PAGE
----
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       Prior to writing Dies the Fire, S. M. Stirling, had written a trilogy beginning with the novel Island in the Sea of Time in which, following the appearance of mysterious lights in the night sky, the island of Nantucket and its population is mysteriously transported three thousand years into the past. With their knowledge and technology the residents of Nantucket forge a new society that will clearly change the face of history. I haven't read those books but now that I have sampled Stirling's writing style I may.

      In Dies the Fire  - which also introduced a series - Stirling tells what happened back in the world Nantucket was lifted out of following that amazing event. Following that night with its strange, lightning-like lights, people discover that none of their technology works. Cars coast to a halt in the roadways and airplanes fall from the sky. From then on electricity no longer flows; internal combustion engines don't work; and guns won't fire bullets. This event comes to be known as "The Change".

      Dies the Fire is set on the opposite side of North America, in Oregon, and follows the adjustment to "The Change" of two people -- Mike Havel and Juniper Mackenzie -- who become instrumental in establishing a new society. Mike is a pilot flying a family of five up to their wilderness cabin in Idaho when "The Change" occurs. He manages to land his plane after its engine suddenly ceases to work and soon that they are not alone in their predicament. Mike uses his military training to survive and soon gathers a group of followers. After a hand to hand fight with an angry bear he becomes known as "Lord Bear" and his followers as "the Bearkillers".

      Meanwhile, Juniper is a Wiccan who plays music at a local bar in Oregon when "The Change" happens. As society degenerates to savagery she flees to the relative safety of her family's cabin with her daughter and a group of friends. She and her friends join forces with the locals and others refugees from the burning cities in creating a farming community.

      Mike and Juniper's groups eventually meet and agree to be allies against a common enemy -- "the"Lord Protector". The Lord Protector is a former professor of medieval history who, finding himself quite at home in a world virtually returned to the Dark Ages, has set himself up as a king. Not only must they ultimately have a battle with his forces, but they also have to contend with bandits, White supremacists, and "eaters"-- people who have resorted to cannibalism.

      Stirling is an intense and exciting writer who is particularly good at describing military operations and battle scenes. He creates characters who are memorable and believable. His premise may be utterly absurd, and presented without the slightest effort at a plausible explanation for this deus ex machina, but if you will practice a little suspension of disbelief you will soon find your self too caught up in the tale to think about its implausibility. Once you have, this is a book you won't find easy to put down.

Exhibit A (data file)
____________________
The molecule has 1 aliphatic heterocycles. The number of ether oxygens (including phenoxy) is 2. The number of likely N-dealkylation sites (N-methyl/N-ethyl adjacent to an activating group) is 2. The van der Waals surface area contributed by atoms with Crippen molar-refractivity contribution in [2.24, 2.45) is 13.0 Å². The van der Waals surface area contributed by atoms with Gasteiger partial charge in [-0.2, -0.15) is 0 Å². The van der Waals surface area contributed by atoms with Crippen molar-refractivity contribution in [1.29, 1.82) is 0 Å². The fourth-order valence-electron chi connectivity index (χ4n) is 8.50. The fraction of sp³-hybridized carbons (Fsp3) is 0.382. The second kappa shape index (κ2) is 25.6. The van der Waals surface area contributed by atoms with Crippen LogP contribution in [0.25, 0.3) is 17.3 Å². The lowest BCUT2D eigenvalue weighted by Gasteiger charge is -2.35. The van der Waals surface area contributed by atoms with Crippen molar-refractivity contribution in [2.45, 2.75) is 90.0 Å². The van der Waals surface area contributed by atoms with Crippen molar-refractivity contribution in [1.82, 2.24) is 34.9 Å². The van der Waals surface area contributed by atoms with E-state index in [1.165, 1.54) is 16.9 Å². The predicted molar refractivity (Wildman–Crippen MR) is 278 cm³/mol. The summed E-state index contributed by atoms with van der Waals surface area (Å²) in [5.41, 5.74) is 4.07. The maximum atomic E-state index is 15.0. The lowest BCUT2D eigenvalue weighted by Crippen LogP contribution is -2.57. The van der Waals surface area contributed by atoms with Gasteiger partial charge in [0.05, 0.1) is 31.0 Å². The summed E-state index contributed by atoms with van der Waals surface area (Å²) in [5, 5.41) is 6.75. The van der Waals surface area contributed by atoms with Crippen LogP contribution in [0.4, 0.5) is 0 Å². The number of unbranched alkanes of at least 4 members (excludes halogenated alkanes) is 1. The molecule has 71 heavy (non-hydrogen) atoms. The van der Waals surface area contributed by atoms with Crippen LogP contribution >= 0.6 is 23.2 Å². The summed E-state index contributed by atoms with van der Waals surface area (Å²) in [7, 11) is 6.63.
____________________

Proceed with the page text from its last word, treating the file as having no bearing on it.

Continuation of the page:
I don't know to what extent the previous trilogy may have presented a contrary perspective, but I get the impression from this novel that Stirling finds the idea of a return to the Middle Ages very appealing. I know that a lot of people long for the simpler life of the past. But my observation is that their attraction to that simpler life is firmly rooted in ignorance of what life in the past was really like. Personally, I much prefer life with potable water, flush toilets, and antibiotics. Neither America nor the world in general was ever safer, happier, or more moral than it is today, and most often was more dangerous, unhappier, and more immoral on balance than it is today.

      In 2006, he launched a new series with the novel The Sky People. The setting of this novel is the planet Mars in an alternate reality in which not only human history but also planetary evolution has followed a different course. This Mars still has an atmosphere and it has a thriving biosphere, resembling Earth in the age of dinosaurs plus Neanderthal-like humans. In fact, the Martian ecology parallels Earthly evolution to a highly improbable extent. Typical of Stirling's writing this doesn't detract from the novel but instead becomes one of the mysterious elements of the story -- a mystery that he, also typically, does not resolve.

      Earth, meanwhile has also had a very different history post World War Two. It is now divided into three power blocs: 1) an alliance of the U.S. and the British Commonwealth, 2) EastBloc, a union of Russia and China, and 3) the European Union led by France. Both the US-Commonwealth and the EastBloc have established permanent bases on Mars -- named Jamestown and Cosmograd respectively -- and maintain an unfriendly and mutually suspicious coexistence.


When an EastBloc shuttle crash lands beyond the reach of rescue, the military command at Jamestown agrees to send out one of their dirigibles on a rescue mission. They face numerous challenges, including a saboteur among their own number, in the course of a SF adventure that is reminiscent of the pulp fiction tales of the 1930s and 1940s. I must agree with comparisons some critics have made to Edgar Rice Burroughs tales of Mars and Venus. While Stirling's Mars is a good deal less fantastic and more biologically plausible than Burroughs' Barsoom, the fast action, adventure, and bigger than life characters is very much like ERB's pulp classics.